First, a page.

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...two travellers in search of the world's wildlife

20 January 2017

Farewell La Gomera

14th January 2017

La Gomera and El Teide

La Gomera and El Teide


Home today, not much to say. One more tasty breakfast at Casa los Herreras, one more time we turned the bread, cheese and ham into a sandwich for our lunch (much
Lunch in the mountains

Lunch in the mountains

easier than faffing with local supermarkets, our breakfasts were so large we could always use half of it as our hiking lunch!). One more drive along the windy mountain roads, with one more stop for an epic view and a photo.

At San Sebastian we loitered a while in a souvenir shop near the harbour, but couldn’t find anything local worth buying apart from a box of sweet biscuits. Well, the island is only 24km across! Just about the only acknowledged “local handicraft” is the pottery found at El Cercado, the village above Valle Gran Rey, and this pottery is basically brown and entirely utilitarian. Kinda what you’d expect.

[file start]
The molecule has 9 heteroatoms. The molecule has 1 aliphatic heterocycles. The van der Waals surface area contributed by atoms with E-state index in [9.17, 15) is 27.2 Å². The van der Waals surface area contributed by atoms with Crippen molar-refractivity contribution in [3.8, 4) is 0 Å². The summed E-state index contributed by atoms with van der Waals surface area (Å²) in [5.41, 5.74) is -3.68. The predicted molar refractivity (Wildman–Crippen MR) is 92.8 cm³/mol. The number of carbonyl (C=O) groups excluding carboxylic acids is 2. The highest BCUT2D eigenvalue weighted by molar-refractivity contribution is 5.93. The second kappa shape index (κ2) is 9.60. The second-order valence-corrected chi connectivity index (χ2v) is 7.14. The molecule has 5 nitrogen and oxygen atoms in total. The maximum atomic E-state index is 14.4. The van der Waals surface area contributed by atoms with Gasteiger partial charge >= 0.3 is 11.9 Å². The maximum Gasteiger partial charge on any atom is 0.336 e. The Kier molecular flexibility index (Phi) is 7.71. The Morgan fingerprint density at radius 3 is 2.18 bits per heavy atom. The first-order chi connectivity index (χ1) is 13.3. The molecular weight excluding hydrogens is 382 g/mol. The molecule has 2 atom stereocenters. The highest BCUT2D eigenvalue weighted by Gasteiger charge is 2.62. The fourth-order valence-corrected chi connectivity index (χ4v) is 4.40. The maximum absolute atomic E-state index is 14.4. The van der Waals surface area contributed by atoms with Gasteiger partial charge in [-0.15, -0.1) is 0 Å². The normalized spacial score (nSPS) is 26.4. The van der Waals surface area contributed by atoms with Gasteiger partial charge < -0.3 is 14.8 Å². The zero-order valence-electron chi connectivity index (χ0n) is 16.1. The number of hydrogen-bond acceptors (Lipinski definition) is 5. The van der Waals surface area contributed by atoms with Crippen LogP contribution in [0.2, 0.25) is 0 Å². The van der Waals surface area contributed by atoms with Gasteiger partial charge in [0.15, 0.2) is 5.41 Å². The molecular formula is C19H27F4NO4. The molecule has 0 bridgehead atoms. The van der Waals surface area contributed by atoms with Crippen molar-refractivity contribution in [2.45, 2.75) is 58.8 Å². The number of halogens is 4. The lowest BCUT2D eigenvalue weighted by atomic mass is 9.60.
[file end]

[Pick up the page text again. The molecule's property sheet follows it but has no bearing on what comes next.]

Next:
Succulents and moss

Succulents and moss

So the main thing to take away is memories. I’ve had a little read-up, now we’ve finally found WiFi, and La Gomera has a surprisingly long history – first settled by Berbers a couple of thousand years ago, then colonised by the Spanish in the 15th century. It was even Columbus’ final stop-off before he set sail across the endless Atlantic to the New World.

Utterly bizarre occurrence on the ferry back to Tenerife – a few miles from land, hundreds upon hundreds of pigeons were suddenly released from a lorry in the car deck (we saw it loaded) and they formed swirling silvery flocks as they started to make their way back to the tiny island in the distance. Training exercise? Accident? No idea!

Tenerife was an astonishing contrast. Two-lane roads. Massive billboards. Thai restaurants. Giant modular apartment blocks. I’ll say this quietly, for fear of upsetting some readers, but: yuck.

Give me La Gomera any day!

Hermigua at night

Hermigua at night


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